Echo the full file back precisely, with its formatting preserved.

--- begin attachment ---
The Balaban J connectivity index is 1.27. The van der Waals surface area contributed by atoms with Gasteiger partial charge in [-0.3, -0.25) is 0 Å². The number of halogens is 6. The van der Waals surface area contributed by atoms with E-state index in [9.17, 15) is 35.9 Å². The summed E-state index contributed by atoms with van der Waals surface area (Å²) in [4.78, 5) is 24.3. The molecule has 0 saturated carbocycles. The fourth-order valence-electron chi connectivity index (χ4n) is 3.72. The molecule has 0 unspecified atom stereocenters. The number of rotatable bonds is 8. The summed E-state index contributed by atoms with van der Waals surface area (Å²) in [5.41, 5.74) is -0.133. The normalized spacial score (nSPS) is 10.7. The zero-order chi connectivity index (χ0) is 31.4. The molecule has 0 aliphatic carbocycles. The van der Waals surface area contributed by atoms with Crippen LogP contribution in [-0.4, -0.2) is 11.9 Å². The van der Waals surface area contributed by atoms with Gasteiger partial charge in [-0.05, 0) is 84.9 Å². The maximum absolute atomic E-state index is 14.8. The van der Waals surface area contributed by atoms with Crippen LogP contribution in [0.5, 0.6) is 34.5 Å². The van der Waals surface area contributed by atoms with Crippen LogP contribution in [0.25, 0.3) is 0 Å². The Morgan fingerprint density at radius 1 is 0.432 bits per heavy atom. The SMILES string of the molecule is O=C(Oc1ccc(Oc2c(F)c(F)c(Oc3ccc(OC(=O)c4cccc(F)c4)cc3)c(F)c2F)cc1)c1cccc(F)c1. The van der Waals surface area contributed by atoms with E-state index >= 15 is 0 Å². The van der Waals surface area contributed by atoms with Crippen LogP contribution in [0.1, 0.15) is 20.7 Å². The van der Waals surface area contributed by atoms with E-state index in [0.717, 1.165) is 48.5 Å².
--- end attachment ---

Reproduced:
The Balaban J connectivity index is 1.27. The van der Waals surface area contributed by atoms with Gasteiger partial charge in [-0.3, -0.25) is 0 Å². The number of halogens is 6. The van der Waals surface area contributed by atoms with E-state index in [9.17, 15) is 35.9 Å². The summed E-state index contributed by atoms with van der Waals surface area (Å²) in [4.78, 5) is 24.3. The molecule has 0 saturated carbocycles. The fourth-order valence-electron chi connectivity index (χ4n) is 3.72. The molecule has 0 unspecified atom stereocenters. The number of rotatable bonds is 8. The summed E-state index contributed by atoms with van der Waals surface area (Å²) in [5.41, 5.74) is -0.133. The normalized spacial score (nSPS) is 10.7. The zero-order chi connectivity index (χ0) is 31.4. The molecule has 0 aliphatic carbocycles. The van der Waals surface area contributed by atoms with Crippen LogP contribution in [-0.4, -0.2) is 11.9 Å². The van der Waals surface area contributed by atoms with Gasteiger partial charge in [-0.05, 0) is 84.9 Å². The maximum absolute atomic E-state index is 14.8. The van der Waals surface area contributed by atoms with Crippen LogP contribution in [0.5, 0.6) is 34.5 Å². The van der Waals surface area contributed by atoms with Crippen LogP contribution in [0.25, 0.3) is 0 Å². The Morgan fingerprint density at radius 1 is 0.432 bits per heavy atom. The SMILES string of the molecule is O=C(Oc1ccc(Oc2c(F)c(F)c(Oc3ccc(OC(=O)c4cccc(F)c4)cc3)c(F)c2F)cc1)c1cccc(F)c1. The van der Waals surface area contributed by atoms with E-state index >= 15 is 0 Å². The van der Waals surface area contributed by atoms with Crippen LogP contribution in [0.1, 0.15) is 20.7 Å². The van der Waals surface area contributed by atoms with E-state index in [0.717, 1.165) is 48.5 Å².